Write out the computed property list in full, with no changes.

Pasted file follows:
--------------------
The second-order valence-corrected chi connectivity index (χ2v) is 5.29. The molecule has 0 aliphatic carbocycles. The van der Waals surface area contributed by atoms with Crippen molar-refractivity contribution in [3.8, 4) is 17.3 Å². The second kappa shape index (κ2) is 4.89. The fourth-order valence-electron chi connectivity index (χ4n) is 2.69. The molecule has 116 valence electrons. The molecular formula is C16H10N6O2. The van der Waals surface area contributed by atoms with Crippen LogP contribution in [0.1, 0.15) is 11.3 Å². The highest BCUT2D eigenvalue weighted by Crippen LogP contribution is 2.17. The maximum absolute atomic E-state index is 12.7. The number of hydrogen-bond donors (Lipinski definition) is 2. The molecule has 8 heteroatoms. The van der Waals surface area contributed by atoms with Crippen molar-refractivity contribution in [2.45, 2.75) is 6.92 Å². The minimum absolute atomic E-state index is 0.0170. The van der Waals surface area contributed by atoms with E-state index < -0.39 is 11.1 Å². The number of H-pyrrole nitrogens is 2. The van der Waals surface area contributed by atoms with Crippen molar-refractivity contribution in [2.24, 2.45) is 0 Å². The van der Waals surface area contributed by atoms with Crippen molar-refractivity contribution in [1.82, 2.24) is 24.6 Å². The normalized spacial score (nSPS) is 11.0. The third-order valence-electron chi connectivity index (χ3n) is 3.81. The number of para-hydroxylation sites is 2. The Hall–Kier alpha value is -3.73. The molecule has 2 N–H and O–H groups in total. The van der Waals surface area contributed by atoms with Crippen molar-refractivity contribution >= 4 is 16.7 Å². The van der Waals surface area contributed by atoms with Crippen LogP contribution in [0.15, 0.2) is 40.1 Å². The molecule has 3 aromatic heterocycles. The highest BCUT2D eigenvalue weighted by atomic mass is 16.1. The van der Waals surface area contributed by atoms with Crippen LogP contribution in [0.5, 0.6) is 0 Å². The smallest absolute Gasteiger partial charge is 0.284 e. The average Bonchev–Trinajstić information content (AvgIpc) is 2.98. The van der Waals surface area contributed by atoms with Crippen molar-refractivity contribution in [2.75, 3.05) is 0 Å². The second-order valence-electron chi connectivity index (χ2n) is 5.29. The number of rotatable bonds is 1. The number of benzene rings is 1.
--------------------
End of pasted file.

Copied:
The second-order valence-corrected chi connectivity index (χ2v) is 5.29. The molecule has 0 aliphatic carbocycles. The van der Waals surface area contributed by atoms with Crippen molar-refractivity contribution in [3.8, 4) is 17.3 Å². The second kappa shape index (κ2) is 4.89. The fourth-order valence-electron chi connectivity index (χ4n) is 2.69. The molecule has 116 valence electrons. The molecular formula is C16H10N6O2. The van der Waals surface area contributed by atoms with Crippen LogP contribution in [0.1, 0.15) is 11.3 Å². The highest BCUT2D eigenvalue weighted by Crippen LogP contribution is 2.17. The maximum absolute atomic E-state index is 12.7. The number of hydrogen-bond donors (Lipinski definition) is 2. The molecule has 8 heteroatoms. The van der Waals surface area contributed by atoms with Crippen molar-refractivity contribution in [2.45, 2.75) is 6.92 Å². The minimum absolute atomic E-state index is 0.0170. The van der Waals surface area contributed by atoms with E-state index < -0.39 is 11.1 Å². The number of H-pyrrole nitrogens is 2. The van der Waals surface area contributed by atoms with Crippen molar-refractivity contribution in [2.24, 2.45) is 0 Å². The van der Waals surface area contributed by atoms with Crippen molar-refractivity contribution in [1.82, 2.24) is 24.6 Å². The normalized spacial score (nSPS) is 11.0. The third-order valence-electron chi connectivity index (χ3n) is 3.81. The number of para-hydroxylation sites is 2. The Hall–Kier alpha value is -3.73. The molecule has 2 N–H and O–H groups in total. The van der Waals surface area contributed by atoms with Crippen molar-refractivity contribution >= 4 is 16.7 Å². The van der Waals surface area contributed by atoms with Crippen LogP contribution in [0.15, 0.2) is 40.1 Å². The molecule has 3 aromatic heterocycles. The highest BCUT2D eigenvalue weighted by atomic mass is 16.1. The van der Waals surface area contributed by atoms with Crippen LogP contribution in [0.5, 0.6) is 0 Å². The smallest absolute Gasteiger partial charge is 0.284 e. The average Bonchev–Trinajstić information content (AvgIpc) is 2.98. The van der Waals surface area contributed by atoms with Crippen molar-refractivity contribution in [2.75, 3.05) is 0 Å². The second-order valence-electron chi connectivity index (χ2n) is 5.29. The number of rotatable bonds is 1. The number of benzene rings is 1.